Serving U.S. Interests?
Other supporters of Israel claim that US interests and Israeli interests are intertwined, but should their policies be in lockstep? What positive impact has Israel had on US power? What gains have resulted from Israeli policy? Gone are the days when Israel served as a regional counterweight to Soviet-supported Syria. Its usefulness as a regional ally is minimal, considering the US cannot call on the Israeli military or use its bases for fear of sparking a war in the Middle East. In fact, Israel’s belligerence in the region has handcuffed US policy, leaving the American government to contain the damage that Israel causes for itself. The impending crisis with Iran puts this dynamic on display. The US finds itself forced to consider military action against Iranian nuclear facilities not only out of fear of the Islamic Republic but also out of fear that Israel will strike first and spark a regional conflict. Ultimately, the US has to bear the consequences of another nation’s belligerence, something that clearly does not serve US interests.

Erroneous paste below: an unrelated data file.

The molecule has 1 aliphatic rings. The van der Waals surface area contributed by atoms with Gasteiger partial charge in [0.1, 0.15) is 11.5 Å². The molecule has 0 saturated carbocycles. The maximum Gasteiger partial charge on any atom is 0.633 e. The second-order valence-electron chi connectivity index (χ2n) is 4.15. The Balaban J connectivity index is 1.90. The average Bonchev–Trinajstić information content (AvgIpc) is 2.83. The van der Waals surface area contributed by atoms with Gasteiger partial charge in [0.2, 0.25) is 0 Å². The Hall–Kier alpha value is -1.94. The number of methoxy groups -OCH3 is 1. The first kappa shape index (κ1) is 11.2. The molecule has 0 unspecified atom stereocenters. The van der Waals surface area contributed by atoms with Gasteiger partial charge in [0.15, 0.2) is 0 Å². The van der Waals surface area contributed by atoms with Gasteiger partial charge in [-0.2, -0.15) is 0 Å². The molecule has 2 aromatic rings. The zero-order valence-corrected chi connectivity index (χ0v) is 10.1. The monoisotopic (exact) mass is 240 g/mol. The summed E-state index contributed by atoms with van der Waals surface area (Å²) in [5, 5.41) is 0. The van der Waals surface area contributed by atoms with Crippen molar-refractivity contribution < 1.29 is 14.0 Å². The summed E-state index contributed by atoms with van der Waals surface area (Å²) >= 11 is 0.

More importantly, the Israeli-Palestinian conflict unites Arabs across national boundaries against Israel, and its backer, the US. The cause célèbre of the region, this conflict increases regional animosity towards the US. This anger complicates the US’s relationship with its other regional allies, such as Saudi Arabia and Jordan, as these monarchies cannot openly support Israel. This anger toward the US also impedes reform in the region and lends support to radical Islamist groups, as groups such as the Muslim Brotherhood and Hamas can garner democratic support for its strong stance against Israel and its backer. Hamas, in particular, is an example of a group coming to power not because of its domestic aims, but because of its position toward the Palestinian cause. Its rise to power ever since is a direct reflection of its ability to undermine PLO peace initiatives and portray itself as the true standard-bearer of the Palestinian cause. If the Palestinian conflict were resolved or at least progressed in that direction, it would strip many fundamentalist groups in the region of their claim that secular organizations, like Fatah, have not delivered on Palestinian liberation. In direct opposition to US interest, jihadi groups, like Al-Qaeda, use the US’s complicity in the conflict as recruitment material for their struggle against US power.